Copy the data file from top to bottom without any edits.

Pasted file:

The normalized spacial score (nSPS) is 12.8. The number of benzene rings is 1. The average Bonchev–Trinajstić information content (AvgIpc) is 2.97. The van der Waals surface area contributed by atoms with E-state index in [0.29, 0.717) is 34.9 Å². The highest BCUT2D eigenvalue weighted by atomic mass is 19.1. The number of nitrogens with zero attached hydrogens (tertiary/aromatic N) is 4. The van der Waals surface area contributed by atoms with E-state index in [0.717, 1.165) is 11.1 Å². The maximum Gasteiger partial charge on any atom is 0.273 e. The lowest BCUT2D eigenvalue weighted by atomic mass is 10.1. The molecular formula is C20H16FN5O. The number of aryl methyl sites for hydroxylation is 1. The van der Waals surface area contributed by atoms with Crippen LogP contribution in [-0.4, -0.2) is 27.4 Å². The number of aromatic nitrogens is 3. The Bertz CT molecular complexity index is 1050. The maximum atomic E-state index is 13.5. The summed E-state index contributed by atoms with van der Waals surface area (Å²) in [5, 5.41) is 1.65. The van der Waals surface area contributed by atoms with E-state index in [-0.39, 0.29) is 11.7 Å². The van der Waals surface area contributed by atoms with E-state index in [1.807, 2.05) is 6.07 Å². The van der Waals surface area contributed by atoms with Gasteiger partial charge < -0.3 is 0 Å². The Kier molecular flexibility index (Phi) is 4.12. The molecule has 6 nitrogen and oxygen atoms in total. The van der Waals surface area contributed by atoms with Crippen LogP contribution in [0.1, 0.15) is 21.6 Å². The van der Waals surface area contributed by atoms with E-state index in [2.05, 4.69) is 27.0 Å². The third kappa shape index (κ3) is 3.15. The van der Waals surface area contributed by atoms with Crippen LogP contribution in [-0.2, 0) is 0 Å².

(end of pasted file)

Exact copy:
The normalized spacial score (nSPS) is 12.8. The number of benzene rings is 1. The average Bonchev–Trinajstić information content (AvgIpc) is 2.97. The van der Waals surface area contributed by atoms with E-state index in [0.29, 0.717) is 34.9 Å². The highest BCUT2D eigenvalue weighted by atomic mass is 19.1. The number of nitrogens with zero attached hydrogens (tertiary/aromatic N) is 4. The van der Waals surface area contributed by atoms with E-state index in [0.717, 1.165) is 11.1 Å². The maximum Gasteiger partial charge on any atom is 0.273 e. The lowest BCUT2D eigenvalue weighted by atomic mass is 10.1. The molecular formula is C20H16FN5O. The number of aryl methyl sites for hydroxylation is 1. The van der Waals surface area contributed by atoms with Crippen LogP contribution in [-0.4, -0.2) is 27.4 Å². The number of aromatic nitrogens is 3. The Bertz CT molecular complexity index is 1050. The maximum atomic E-state index is 13.5. The summed E-state index contributed by atoms with van der Waals surface area (Å²) in [5, 5.41) is 1.65. The van der Waals surface area contributed by atoms with E-state index in [-0.39, 0.29) is 11.7 Å². The van der Waals surface area contributed by atoms with E-state index in [1.807, 2.05) is 6.07 Å². The van der Waals surface area contributed by atoms with Gasteiger partial charge < -0.3 is 0 Å². The Kier molecular flexibility index (Phi) is 4.12. The molecule has 6 nitrogen and oxygen atoms in total. The van der Waals surface area contributed by atoms with Crippen LogP contribution in [0.1, 0.15) is 21.6 Å². The van der Waals surface area contributed by atoms with E-state index in [2.05, 4.69) is 27.0 Å². The third kappa shape index (κ3) is 3.15. The van der Waals surface area contributed by atoms with Crippen LogP contribution in [-0.2, 0) is 0 Å².